Harris’s Cynical Tone Gave Pence the Edge in the Vice Presidential Debate

Harris's Cynical Tone Gave Pence the Edge in the Vice Presidential Debate

The first (and only) vice presidential debate concluded on Oct. 7. This debate was way more calmed down in comparison to the circus that was the first presidential debate, and it was also good to see that the moderator enforced the rules a bit more. Vice President Mike Pence and Senator Kamala Harris both had good talking points and actually debated each other, but they both dodged serious questions.

The first issue was Covid-19. Harris started off the debate by bringing up the same talking points that Biden brought up during the first debate, such as casualties, the economy and the Biden/Harris Covid-19 recovery plan. Frankly, Pence actually had a good response to this, pointing out that the president banned flights from China while Biden called him xenophobic for doing so. 

Pence also pointed out that over two million people would have died had the economy not been shut down, and perhaps one of the best moments of the night was when Pence told Harris to “stop playing politics with people’s lives” when it came to accepting a vaccine. Pence also hit back hard by saying that the Biden/Harris Covid plan was very similar to what was already being done by the Trump administration and that it almost sounded like plagiarism.

Pence really filled the gap on the issue of Covid-19, which was a weakness for Trump in the first debate. This, in my opinion, is the stark contrast between Pence and Harris. Pence was hired in order to strengthen Trump’s weaknesses on the issues, while Harris was hired to fill a race and gender quota. Also, Harris was totally unprepared for Pence’s class and politeness, and when she attacked Pence with her “excuse me” and “Mr. Vice President, I’m speaking” sneers, it just made her seem off-putting and cynical. Pence showed respect to her, while she attacked him for no reason. If Harris and Pence were on the ticket as frontrunners, Pence would definitely have an edge.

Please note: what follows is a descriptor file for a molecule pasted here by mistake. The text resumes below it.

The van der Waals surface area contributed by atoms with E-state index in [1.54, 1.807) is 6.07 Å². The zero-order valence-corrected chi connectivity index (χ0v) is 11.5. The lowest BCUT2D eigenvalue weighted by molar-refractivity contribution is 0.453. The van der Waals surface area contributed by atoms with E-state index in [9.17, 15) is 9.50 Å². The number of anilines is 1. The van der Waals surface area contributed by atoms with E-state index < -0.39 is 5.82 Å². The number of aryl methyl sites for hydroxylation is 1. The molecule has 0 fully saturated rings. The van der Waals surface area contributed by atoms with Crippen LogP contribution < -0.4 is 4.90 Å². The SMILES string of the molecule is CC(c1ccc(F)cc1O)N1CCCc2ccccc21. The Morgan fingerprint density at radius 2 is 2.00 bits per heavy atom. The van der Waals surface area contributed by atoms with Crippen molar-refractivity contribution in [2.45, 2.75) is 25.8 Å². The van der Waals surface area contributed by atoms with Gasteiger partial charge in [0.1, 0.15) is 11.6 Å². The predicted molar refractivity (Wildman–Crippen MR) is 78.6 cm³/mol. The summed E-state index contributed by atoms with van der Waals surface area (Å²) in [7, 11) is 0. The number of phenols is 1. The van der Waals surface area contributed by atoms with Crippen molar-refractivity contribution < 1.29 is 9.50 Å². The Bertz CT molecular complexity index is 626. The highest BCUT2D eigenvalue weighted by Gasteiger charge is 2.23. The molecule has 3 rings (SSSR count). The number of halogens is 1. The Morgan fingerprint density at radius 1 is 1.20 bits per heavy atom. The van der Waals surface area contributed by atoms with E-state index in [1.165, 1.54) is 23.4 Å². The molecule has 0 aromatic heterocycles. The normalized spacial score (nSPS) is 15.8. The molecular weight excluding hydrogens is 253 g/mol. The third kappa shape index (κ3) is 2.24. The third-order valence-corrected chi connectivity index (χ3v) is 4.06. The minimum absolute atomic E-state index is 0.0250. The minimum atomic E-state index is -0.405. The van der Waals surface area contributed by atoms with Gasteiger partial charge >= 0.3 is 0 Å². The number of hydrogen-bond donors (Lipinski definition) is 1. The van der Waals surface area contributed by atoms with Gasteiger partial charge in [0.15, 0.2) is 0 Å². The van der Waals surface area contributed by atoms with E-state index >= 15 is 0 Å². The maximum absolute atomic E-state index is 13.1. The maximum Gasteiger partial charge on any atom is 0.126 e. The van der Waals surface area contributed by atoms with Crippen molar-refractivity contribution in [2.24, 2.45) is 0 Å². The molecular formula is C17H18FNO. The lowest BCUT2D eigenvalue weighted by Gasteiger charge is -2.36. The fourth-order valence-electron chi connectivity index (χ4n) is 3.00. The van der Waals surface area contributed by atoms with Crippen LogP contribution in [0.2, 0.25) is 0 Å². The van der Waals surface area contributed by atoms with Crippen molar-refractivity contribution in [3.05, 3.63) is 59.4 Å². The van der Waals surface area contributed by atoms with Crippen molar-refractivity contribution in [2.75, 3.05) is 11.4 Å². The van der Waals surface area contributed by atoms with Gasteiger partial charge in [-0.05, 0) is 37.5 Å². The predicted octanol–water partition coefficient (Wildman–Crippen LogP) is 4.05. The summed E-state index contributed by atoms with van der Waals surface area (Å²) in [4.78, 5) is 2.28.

On the issue of the economy, Harris repeatedly denied that she supported the Green New Deal, even though she sponsored it when she was in the Senate. She strayed away from the issue of the economy and moved to healthcare, claiming that Trump and Pence’s healthcare plan would get rid of pre-existing condition coverage, even though Pence repeatedly said that he and Trump would protect pre-existing conditions.

As was said before, both candidates dodged questions — it’s a fact. But the moderator’s bias can be easily pointed out. I timed one of Pence’s monologues, and despite him being allowed two minutes to speak uninterrupted, the moderator started interrupting him at one minute and 34 seconds. Meanwhile, she allowed Harris to speak 70 seconds beyond her time limit at one point.

I believe that Harris’s stances on the economy compared to Biden’s will cause a bigger ideological issue within the Democratic Party, making a power struggle between traditional center-left liberals and left-wing social Democrats inevitable. Biden has denied wanting to put a Green New Deal in effect, while Harris silently embraces its policies.

As for the GOP, Pence’s staunch conservative stances will surely win over traditional GOP voters that have been skeptical of Trump, but Trump also needs to have more conservative views if he wants to win big in the traditionally conservative suburbs.

This debate didn’t really turn many heads, but it can give voters an idea of what the 2024 election might look like.